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Tropical 'Punch' Packs A Wallop

Light-Flyweight Viloria Left Hawaii for Michigan Because Reputation as a Hitter Left Him Out in Cold


And the gold medal for most obvious nickname among athletes competing at the Sydney Olympics goes, by knockout, to Brian Viloria, the Hawaiian-born boxer who is known by friends and strangers alike as, yes, of course, can't-help-but-telegraph-this-one . . . Hawaiian Punch.

"Personally," Viloria says with a polite smile, "I think it's been overused. I mean, I'm from Hawaii and I can punch. You can put two and two together."

Not helping matters is Viloria's ever-scant tale of the tape. At 5 feet 4 inches and 106 pounds, he is the smallest member of the U.S. Olympic boxing team, the reigning world champion in the light-flyweight division, yet he hits with more force than the most hulking heavyweight. The story has been told and retold of how technicians tested Viloria and his teammates for punch velocity last year and Viloria exceeded the highest score listed on the measuring device.

Viloria is the real-life incarnation of those old soft-drink commercials, the little guy with the oversized fist who rears back and KOs some hapless oaf twice his size.

Realizing the nickname isn't going away, Viloria, rather than fight it, has decided to flaunt it.

After every fight he wins, Viloria performs a victory hula dance in the ring.

During interviews, when asked how someone so small can hit so hard, Viloria jokes that it comes from years of practice "hitting banana trees" back home.

Now a 19-year-old sophomore at Northern Michigan, where training runs take him through snow drifts, far from the lapping waves and swaying palms of Oahu, Viloria says the biggest adjustment he had to make was getting used to mainland cuisine.

"Rutabaga," Viloria says quizzically. "What's a rutabaga?

" I miss all sorts of weird foods that I was used to in Hawaii. I miss the stuff a lot of people look at and say, 'What's that?' I miss the rice. In Hawaii, our culture is that you always eat rice with everything. Rice with sushi. Rice with seafood. Rice with Spam."

In Marquette, Mich., Spam is served with Spam. Viloria left his hometown of Waipahu for Marquette in the fall of 1998, partly because of Northern Michigan's renowned U.S. boxing training program, partly because he couldn't get any competition in Hawaii.

Which doesn't mean he couldn't find good enough opponents.

Because of his reputation, Viloria couldn't find any opponents.

"Nobody wanted to fight me anymore," Viloria says, and he does not exaggerate. He would enter a tournament and each round, every opponent drawn to fight against him would immediately forfeit.

"If I stayed there," Viloria says, "my boxing was going to die out. So I moved from Hawaii to Michigan, where I'm now training with a lot of national champions."

Viloria built his reputation with his very first fight, at age 9, when he was so small he had to be lifted over the ropes into the ring by his coach. "I closed my eyes the whole match," Viloria says, "I threw my punches, and the next thing I knew, I won that match."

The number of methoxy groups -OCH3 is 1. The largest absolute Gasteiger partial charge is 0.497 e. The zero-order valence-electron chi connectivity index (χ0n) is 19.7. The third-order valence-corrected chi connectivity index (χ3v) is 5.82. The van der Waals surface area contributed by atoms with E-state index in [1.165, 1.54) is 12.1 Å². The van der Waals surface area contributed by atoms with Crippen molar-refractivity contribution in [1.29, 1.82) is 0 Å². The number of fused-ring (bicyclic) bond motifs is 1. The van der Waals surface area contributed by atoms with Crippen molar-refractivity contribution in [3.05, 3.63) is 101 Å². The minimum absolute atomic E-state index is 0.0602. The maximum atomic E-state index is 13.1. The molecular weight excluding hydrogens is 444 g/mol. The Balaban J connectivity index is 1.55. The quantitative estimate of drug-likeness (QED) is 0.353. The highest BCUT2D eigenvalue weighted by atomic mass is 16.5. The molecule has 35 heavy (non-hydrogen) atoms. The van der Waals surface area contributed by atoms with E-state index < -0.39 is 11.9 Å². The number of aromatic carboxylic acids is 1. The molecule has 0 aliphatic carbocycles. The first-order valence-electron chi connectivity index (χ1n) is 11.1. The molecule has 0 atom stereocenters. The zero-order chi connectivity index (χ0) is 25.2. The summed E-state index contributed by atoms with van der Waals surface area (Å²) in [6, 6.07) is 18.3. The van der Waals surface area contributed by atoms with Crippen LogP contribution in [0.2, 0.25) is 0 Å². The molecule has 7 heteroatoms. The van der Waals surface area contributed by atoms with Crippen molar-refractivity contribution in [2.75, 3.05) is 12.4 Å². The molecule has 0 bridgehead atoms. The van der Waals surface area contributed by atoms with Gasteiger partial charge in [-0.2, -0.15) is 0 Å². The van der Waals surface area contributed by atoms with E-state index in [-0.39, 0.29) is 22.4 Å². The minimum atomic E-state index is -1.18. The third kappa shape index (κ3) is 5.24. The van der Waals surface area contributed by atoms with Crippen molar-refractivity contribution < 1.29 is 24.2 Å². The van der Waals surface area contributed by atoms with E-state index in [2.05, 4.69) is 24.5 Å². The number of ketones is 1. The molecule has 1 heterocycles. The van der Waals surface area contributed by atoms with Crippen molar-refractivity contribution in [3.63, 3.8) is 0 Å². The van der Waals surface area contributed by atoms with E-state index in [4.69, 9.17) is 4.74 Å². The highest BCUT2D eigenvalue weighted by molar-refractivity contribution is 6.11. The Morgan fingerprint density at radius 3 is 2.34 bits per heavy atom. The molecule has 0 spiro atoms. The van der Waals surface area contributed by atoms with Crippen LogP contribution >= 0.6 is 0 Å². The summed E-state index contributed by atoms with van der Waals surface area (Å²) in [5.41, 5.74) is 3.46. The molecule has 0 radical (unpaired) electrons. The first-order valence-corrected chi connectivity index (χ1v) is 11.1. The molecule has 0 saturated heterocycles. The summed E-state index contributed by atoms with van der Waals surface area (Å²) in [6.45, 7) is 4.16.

Afterward, Viloria was informed by his coach that the boy he had just defeated was previously unbeaten in 20 bouts.

"Wow," Viloria says, laughing at the recollection. "I should have killed that coach, because he got me fighting a kid who was a lot more experienced than I was and didn't tell me about."

From there, it was usually more of the same: Viloria looking up at his opponent as the bell sounded, then looking down at him after a few rounds.

"I used to spar against guys 40, 50 pounds heavier than I was," he says. "That's probably where I learned to punch so hard. I never sparred against guys who were my own weight. They were always a lot bigger.

"I even competed against guys a lot heavier than I was. In order to make weight, I'd put weights in my pockets and step on the scale. I'd use coins, sandbags, anything heavy. Because there were no guys in my weight class. I was, like, 95 pounds when I was 12, 13 years old, and I had to fight guys who weighed 112."

About that time, Viloria faced a sparring partner more than twice his age. "He was in his late 20s or early 30s," Viloria estimates. "I hit him in the body and he fell somehow and lost his breath. He was really gasping for air.

"A couple days after that, he had to get checked up and the doctors found that he had bruised ribs. He was a man, he had a wife and kids. I felt sorry."

Viloria is almost a Saturday morning cartoon come to life, a mighty mite with a very real chance at winning an Olympic gold medal, which might explain his popularity with children.

"Especially the smaller kids," Viloria says. "In school, I was always the smallest kid. I was always the little one, always the one standing in the far corner when they took the class picture.

"It didn't bother me much. What matters is your heart--how big your dreams are and how much you really want to attain that. I tell kids that it's your character that's important."

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